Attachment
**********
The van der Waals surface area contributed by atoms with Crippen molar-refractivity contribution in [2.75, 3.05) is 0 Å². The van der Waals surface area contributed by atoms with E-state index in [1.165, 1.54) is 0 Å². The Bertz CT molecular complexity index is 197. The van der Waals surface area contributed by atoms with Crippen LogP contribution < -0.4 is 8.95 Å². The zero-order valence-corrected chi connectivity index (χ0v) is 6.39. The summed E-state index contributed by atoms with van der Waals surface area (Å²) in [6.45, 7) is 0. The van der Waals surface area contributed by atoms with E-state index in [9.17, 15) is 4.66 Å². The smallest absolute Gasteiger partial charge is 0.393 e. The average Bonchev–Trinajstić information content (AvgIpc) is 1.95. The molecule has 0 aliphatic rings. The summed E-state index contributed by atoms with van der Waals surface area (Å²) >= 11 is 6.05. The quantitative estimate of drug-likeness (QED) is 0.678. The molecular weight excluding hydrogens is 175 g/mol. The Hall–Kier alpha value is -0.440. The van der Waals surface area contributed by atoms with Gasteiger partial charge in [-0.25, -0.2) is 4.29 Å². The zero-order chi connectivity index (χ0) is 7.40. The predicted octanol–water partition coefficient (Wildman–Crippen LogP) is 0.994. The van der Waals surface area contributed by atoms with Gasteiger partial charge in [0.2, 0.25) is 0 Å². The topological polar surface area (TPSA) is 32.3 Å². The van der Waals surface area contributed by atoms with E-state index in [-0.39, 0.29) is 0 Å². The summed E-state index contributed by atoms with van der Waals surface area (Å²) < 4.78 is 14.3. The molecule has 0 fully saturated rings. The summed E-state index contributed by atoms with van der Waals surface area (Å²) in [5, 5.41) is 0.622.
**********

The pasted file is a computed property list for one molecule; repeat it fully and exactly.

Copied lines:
The van der Waals surface area contributed by atoms with Crippen molar-refractivity contribution in [2.75, 3.05) is 0 Å². The van der Waals surface area contributed by atoms with E-state index in [1.165, 1.54) is 0 Å². The Bertz CT molecular complexity index is 197. The van der Waals surface area contributed by atoms with Crippen LogP contribution < -0.4 is 8.95 Å². The zero-order valence-corrected chi connectivity index (χ0v) is 6.39. The summed E-state index contributed by atoms with van der Waals surface area (Å²) in [6.45, 7) is 0. The van der Waals surface area contributed by atoms with E-state index in [9.17, 15) is 4.66 Å². The smallest absolute Gasteiger partial charge is 0.393 e. The average Bonchev–Trinajstić information content (AvgIpc) is 1.95. The molecule has 0 aliphatic rings. The summed E-state index contributed by atoms with van der Waals surface area (Å²) >= 11 is 6.05. The quantitative estimate of drug-likeness (QED) is 0.678. The molecular weight excluding hydrogens is 175 g/mol. The Hall–Kier alpha value is -0.440. The van der Waals surface area contributed by atoms with Gasteiger partial charge in [-0.25, -0.2) is 4.29 Å². The zero-order chi connectivity index (χ0) is 7.40. The predicted octanol–water partition coefficient (Wildman–Crippen LogP) is 0.994. The van der Waals surface area contributed by atoms with Gasteiger partial charge in [0.2, 0.25) is 0 Å². The topological polar surface area (TPSA) is 32.3 Å². The van der Waals surface area contributed by atoms with E-state index in [-0.39, 0.29) is 0 Å². The summed E-state index contributed by atoms with van der Waals surface area (Å²) < 4.78 is 14.3. The molecule has 0 fully saturated rings. The summed E-state index contributed by atoms with van der Waals surface area (Å²) in [5, 5.41) is 0.622.